So what do you think? How would you define style? I find that I can recognize people I ski with often from a distance, based on the way they ski. Part of this, yes, is skill, but part is their ski style, too. I love seeing a beautiful skier, and I know that a lot of that comes with acquiring skill. But is that all there is to it?
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Angel Diva
I think there’s a lot of room for creativity, style and self expression in skiing! Sure you can charge down the mountain and hit sick lines or whatever, but how you choose your lines and the way you move down them can be akin to dancing down and with the mountain. I’m not good enough at skiing to really have a “style”, but the opportunity to play in moguls and make interesting turn shapes definitely motivates me to improve.


Ski Diva Extraordinaire
Such a great question and as you say, the definition of style becomes part of the answer.

Like you @ski diva I can recognize friends and colleagues by how they move and even stand, in spite of their skills being almost identical. Some of it is probably that we all have different morphologies. Same height, but different bones lengths and weight distributions will totally change how we move.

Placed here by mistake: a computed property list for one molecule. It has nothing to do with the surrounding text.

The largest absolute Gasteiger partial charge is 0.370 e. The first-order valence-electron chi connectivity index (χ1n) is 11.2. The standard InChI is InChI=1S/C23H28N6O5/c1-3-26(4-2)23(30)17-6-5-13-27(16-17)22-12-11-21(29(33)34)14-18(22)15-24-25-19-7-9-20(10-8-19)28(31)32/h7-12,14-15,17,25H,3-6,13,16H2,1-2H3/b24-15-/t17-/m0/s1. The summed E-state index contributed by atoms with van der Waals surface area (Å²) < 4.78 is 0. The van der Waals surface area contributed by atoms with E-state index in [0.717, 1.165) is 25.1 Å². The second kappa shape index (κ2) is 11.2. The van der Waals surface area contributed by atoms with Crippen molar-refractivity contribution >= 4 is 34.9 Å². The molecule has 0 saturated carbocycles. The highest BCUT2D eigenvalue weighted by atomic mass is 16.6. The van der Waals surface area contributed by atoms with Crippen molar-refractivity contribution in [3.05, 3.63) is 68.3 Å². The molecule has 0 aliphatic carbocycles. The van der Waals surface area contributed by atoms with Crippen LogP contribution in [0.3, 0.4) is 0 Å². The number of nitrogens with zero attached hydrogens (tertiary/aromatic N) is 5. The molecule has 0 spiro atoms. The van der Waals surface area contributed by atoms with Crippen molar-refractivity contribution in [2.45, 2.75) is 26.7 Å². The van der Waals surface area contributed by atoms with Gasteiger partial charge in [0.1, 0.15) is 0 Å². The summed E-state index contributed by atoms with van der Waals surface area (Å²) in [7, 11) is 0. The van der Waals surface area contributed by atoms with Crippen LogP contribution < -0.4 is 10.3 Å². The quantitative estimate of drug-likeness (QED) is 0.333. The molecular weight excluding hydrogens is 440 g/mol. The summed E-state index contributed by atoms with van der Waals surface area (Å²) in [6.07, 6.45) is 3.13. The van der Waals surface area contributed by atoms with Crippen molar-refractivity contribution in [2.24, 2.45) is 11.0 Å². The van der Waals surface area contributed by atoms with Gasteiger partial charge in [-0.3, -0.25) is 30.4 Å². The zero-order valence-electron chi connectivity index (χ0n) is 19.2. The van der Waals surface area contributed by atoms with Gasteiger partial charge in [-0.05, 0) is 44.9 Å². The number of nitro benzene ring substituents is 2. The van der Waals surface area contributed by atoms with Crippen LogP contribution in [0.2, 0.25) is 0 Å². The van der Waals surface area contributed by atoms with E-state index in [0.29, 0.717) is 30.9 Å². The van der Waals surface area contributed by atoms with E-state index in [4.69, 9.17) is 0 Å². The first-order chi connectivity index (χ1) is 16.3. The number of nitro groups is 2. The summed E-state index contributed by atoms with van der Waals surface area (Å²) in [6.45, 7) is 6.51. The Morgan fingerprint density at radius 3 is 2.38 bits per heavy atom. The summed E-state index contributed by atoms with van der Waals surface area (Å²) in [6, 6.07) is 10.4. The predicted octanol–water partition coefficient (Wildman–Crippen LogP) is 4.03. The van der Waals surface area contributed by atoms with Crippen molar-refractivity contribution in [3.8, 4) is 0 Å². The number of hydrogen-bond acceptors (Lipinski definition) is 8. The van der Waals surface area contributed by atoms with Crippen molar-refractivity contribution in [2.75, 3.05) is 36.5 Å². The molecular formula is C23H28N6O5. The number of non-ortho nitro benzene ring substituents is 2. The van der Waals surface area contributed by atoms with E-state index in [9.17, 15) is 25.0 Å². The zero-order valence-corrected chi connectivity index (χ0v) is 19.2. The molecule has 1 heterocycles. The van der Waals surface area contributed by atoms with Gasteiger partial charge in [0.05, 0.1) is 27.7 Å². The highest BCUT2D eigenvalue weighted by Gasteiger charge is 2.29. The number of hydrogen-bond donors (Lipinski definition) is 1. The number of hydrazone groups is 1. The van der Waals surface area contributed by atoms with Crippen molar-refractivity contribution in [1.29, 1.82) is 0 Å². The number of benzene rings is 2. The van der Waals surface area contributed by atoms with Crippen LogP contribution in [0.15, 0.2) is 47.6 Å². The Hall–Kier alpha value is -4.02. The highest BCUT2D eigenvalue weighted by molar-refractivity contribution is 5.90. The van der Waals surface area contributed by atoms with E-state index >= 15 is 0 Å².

More fun are small or big style movements that tell stories. Like the backcountry powder skiers out with their friends for a day on groomers. The elbows move up higher than for the rest of us as they are used to lifting the baskets above the inches or feet of pow for each pole touch. Or the choice to carve in powder, or slash a turn on groomers, often indicative of the type of terrain or snow a person prefers.

These choices, sadly get lost a little, when a person has the skills to mix it up for the conditions of the day. I try to encourage people to try to change up their skills if it improves their skiing, but to also hold on to the style elements that define them, even if it means loosing a little efficiency in favor of flair. One example is a dear friend who likes to "dance" with her shoulders a fair bit. Super solid, double black, and backcountry skier. Wasted movement? Perhaps, but so so defines her style.